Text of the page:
A new Drexel University study found that black males are nearly three times as likely to be killed by police action as white males, while Hispanic males are more than one-and-a-half times as likely to fall victim.
James Buehler, MD, a clinical professor in Drexel’s Dornsife School of Public Health, conducted his study, which took a population-level perspective, in response to widespread interpretations of a study released in the summer by Roland G. Fryer. Many interpreted Fryer’s study, which looked at situations in which lethal force might be used, as finding that there was no racial difference in “legal intervention deaths” as a result of police encounters.
“I undertook this brief investigation into ‘legal intervention deaths’ — that is, deaths that resulted from the actions of law enforcement officers — because I felt that the investigation by Fryer, even though it represented an in-depth assessment of police encounters, was interpreted in a way that left out an important part of the whole picture,” Buehler explained.
For his study, “Racial/Ethnic Disparities in the Use of Lethal Force by US Police, 2010-2014,” published in the American Journal of Public Health, Buehler used national death records from the Centers for Disease Control and Prevention (CDC)’s Wide-Ranging Online Data for Epidemiology Research (WONDER) database from 2010-2014. What he found was that, of the 2,285 deaths attributed to law enforcement action over that five-year period (1.5 deaths per million in U.S. population per year), 96 percent occurred among males 10 years or older.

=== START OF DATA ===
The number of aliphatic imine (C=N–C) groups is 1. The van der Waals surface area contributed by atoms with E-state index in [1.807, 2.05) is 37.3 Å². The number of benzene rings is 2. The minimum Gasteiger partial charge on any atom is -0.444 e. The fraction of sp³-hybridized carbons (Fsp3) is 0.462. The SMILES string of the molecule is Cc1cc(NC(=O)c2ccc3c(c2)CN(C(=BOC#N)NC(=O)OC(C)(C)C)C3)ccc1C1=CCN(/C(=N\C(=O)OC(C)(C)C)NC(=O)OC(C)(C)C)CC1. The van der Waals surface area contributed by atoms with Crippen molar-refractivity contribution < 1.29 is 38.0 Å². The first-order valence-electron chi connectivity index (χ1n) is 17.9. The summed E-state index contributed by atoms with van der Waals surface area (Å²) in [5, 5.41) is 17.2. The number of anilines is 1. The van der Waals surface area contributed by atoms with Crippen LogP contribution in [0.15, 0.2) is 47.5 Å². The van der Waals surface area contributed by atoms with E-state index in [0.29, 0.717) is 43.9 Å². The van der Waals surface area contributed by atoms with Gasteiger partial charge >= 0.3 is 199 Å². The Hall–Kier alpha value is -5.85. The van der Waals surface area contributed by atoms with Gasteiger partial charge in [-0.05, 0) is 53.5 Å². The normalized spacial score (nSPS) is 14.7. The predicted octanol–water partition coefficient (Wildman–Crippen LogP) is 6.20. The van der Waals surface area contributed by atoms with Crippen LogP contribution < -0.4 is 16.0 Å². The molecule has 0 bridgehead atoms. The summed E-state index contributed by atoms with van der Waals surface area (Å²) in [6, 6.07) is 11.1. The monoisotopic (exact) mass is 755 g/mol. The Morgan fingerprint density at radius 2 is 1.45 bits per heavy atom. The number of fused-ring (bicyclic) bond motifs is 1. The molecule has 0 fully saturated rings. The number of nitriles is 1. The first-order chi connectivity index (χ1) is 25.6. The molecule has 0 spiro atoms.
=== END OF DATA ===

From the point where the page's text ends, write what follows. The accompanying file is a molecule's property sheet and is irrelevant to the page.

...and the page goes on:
Within that cohort of legal intervention deaths, the racial disparity was striking:
- Black: 6.8 deaths per million in population
- Hispanic: 4.1 per million
- White: 2.5 per million
- Asian or Pacific islander: 1.5 per million
- American Indian or Alaska natives: 6.9 per million
As such, black males are 2.8 times as likely to die due to law enforcement action as white males, with Hispanic males 1.7 times as likely. Rates for Asian and Pacific Islander males were lower than rates for white males.
Although American Indians and Alaska Natives accounted for just about 2 percent of legal intervention deaths per year, their death rate was comparable to the rate seen among African-Americans.
Buehler’s results differ from Fryer’s because his reflect the whole sequence of events that might result in a legal intervention death: Starting with whether a person is stopped or arrested by police and going through whether police are likely to use lethal force and whether a person survives it.
Fryer’s study, instead, had been focused specifically on whether lethal force was used during situations where it might be needed. This would include situations like an aggravated assault, where police might use lethal force to end a situation, but would also leave out routine traffic stops.
“The population-level approach provides another perspective by taking as a starting point, not the outcome of encounters with police, but instead a description of all legal intervention deaths in a population,” Buehler said.
While Fryer’s study may have alleviated concerns for some, Buehler hopes that his and other population-level studies call attention to the disparities in legal intervention deaths.
“As a public health person, any large disparity in health is a concern to me,” Buehler said. “Awareness of these differences should encourage ongoing attention to finding solutions to this problem.”